Biases and Laziness: The Vulnerability Of The Consumer

Millions of shoppers prepare for Boxing Day bargains every year.

With Christmas just around the corner, and our shopping baskets ready to be filled to the brim with items we have gathered during the Boxing Day Sales. It is Britain’s equivalent of Black Friday, which gives psychologists and marketers plenty to study when itcomes to the predictably irrational behavior of consumers.

Among the many things humanity takes great pride in is its prodigious capacity for logic and reason.

We like to think of ourselves as the embodiment of reason, but it turns out that quite often, we aren’t.

To such an extent, it has shaped the entire subfield of psychology and economics known as behavioral economics, which incorporates insights from the study of human irrationality into an appreciation of business and consumerism.
How often do we buy something we don’t need just because it’s on sale, or eat food we don’t enjoy because we paid for it? These are just some of the everyday examples of our irrational behavior, and behavioral economics has made great strides toward understanding the underlying unconscious biases that shape our actions.
The Nobel Prize–winning psychologist Daniel Kahneman, author of the seminal book Thinking Fast and Slow, delved deeply into the irrational processes at play when making routine decisions.

A very simple problem can be proposed:

A bat and ball cost $1.10. The bat costs one dollar more than the ball. How much does the ball cost?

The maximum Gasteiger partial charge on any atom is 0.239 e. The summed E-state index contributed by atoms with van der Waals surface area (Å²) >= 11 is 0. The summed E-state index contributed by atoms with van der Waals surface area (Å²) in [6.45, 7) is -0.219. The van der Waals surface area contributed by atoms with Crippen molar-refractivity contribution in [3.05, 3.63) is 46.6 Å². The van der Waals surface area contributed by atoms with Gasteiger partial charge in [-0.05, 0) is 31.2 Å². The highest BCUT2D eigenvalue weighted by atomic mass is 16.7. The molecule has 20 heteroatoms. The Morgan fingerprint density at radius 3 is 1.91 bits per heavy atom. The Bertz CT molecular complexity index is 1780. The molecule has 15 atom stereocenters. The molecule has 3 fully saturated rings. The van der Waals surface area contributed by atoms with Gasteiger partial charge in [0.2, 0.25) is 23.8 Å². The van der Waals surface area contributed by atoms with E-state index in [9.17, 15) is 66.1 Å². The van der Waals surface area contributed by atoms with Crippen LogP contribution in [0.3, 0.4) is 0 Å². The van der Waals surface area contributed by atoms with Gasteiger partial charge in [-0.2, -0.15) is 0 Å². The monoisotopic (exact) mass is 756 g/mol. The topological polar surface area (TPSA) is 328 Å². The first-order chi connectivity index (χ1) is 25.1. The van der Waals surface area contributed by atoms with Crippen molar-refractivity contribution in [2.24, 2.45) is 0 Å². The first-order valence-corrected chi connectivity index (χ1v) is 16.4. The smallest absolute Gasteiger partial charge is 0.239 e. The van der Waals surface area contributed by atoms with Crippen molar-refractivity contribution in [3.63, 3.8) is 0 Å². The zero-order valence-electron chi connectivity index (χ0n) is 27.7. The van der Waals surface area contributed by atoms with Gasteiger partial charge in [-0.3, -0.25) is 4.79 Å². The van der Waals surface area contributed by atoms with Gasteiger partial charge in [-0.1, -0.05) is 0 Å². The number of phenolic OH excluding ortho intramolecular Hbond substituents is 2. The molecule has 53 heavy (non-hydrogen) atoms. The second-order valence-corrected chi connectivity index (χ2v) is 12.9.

If the answer that came to mind was $0.10 or 10 cents, sadly, you would be incorrect. However, you are not alone as over 50% of Harvard students also gave the same incorrect answer and over 80% did so in less selective schools!

The correct answer is in fact, 5 cents, or $0.05, yet your intuition immediately might have told you otherwise.

This is because intuition is not always accurate.

Kahneman suggested that our brain is split into two systems. System 1 which is intuitive and unconscious (used to drive us toward the wrong answer in the above example) and system 2, which is slower and more deliberate (this is what we use when making complex decisions.)

The whole concept is that humans are lazy – our brain employs cognitive shortcuts to speed up our capacity to make judgments and complete tasks.

Kahnerman described these mental shortcuts as heuristics and gave a few key examples of ones which we use:

Availability Heuristic:

The availability heuristic is used when we estimate frequency/probability based on the ease with which examples come to mind. This is probably why you think you do the washing up more often than your spouse/roommate because it is easier to recall the instances when you were actively cleaning the dishes than the other instances where you were watching TV instead.

Kahnerman demonstrated this effect in an interesting study where he asked participants to state whether there were more words in the English Language beginning with the letter ‘R’ than words containing R’ as the third letter. Despite there being twice as many words with R as its third letter – 70% of participants guessed incorrectly.

So, what does this mean for us?